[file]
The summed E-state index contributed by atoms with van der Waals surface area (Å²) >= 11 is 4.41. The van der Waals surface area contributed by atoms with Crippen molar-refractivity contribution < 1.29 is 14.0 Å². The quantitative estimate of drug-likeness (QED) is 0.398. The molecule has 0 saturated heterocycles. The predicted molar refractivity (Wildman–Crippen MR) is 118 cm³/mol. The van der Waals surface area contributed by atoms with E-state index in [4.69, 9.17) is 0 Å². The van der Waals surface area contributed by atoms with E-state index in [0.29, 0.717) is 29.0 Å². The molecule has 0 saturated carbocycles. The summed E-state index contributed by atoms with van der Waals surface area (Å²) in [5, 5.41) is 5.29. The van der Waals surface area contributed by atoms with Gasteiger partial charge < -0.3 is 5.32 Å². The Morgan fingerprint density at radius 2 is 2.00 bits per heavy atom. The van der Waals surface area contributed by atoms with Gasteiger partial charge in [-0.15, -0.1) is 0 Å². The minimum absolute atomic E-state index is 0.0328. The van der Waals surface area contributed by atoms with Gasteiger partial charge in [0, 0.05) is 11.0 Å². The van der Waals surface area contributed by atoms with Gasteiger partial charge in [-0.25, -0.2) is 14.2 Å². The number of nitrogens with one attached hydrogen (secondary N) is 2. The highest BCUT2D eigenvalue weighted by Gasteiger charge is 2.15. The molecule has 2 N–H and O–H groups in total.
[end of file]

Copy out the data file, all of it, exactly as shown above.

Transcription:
The summed E-state index contributed by atoms with van der Waals surface area (Å²) >= 11 is 4.41. The van der Waals surface area contributed by atoms with Crippen molar-refractivity contribution < 1.29 is 14.0 Å². The quantitative estimate of drug-likeness (QED) is 0.398. The molecule has 0 saturated heterocycles. The predicted molar refractivity (Wildman–Crippen MR) is 118 cm³/mol. The van der Waals surface area contributed by atoms with E-state index in [4.69, 9.17) is 0 Å². The van der Waals surface area contributed by atoms with E-state index in [0.29, 0.717) is 29.0 Å². The molecule has 0 saturated carbocycles. The summed E-state index contributed by atoms with van der Waals surface area (Å²) in [5, 5.41) is 5.29. The van der Waals surface area contributed by atoms with Gasteiger partial charge < -0.3 is 5.32 Å². The Morgan fingerprint density at radius 2 is 2.00 bits per heavy atom. The van der Waals surface area contributed by atoms with Gasteiger partial charge in [-0.15, -0.1) is 0 Å². The minimum absolute atomic E-state index is 0.0328. The van der Waals surface area contributed by atoms with Gasteiger partial charge in [0, 0.05) is 11.0 Å². The van der Waals surface area contributed by atoms with Gasteiger partial charge in [-0.25, -0.2) is 14.2 Å². The number of nitrogens with one attached hydrogen (secondary N) is 2. The highest BCUT2D eigenvalue weighted by Gasteiger charge is 2.15. The molecule has 2 N–H and O–H groups in total.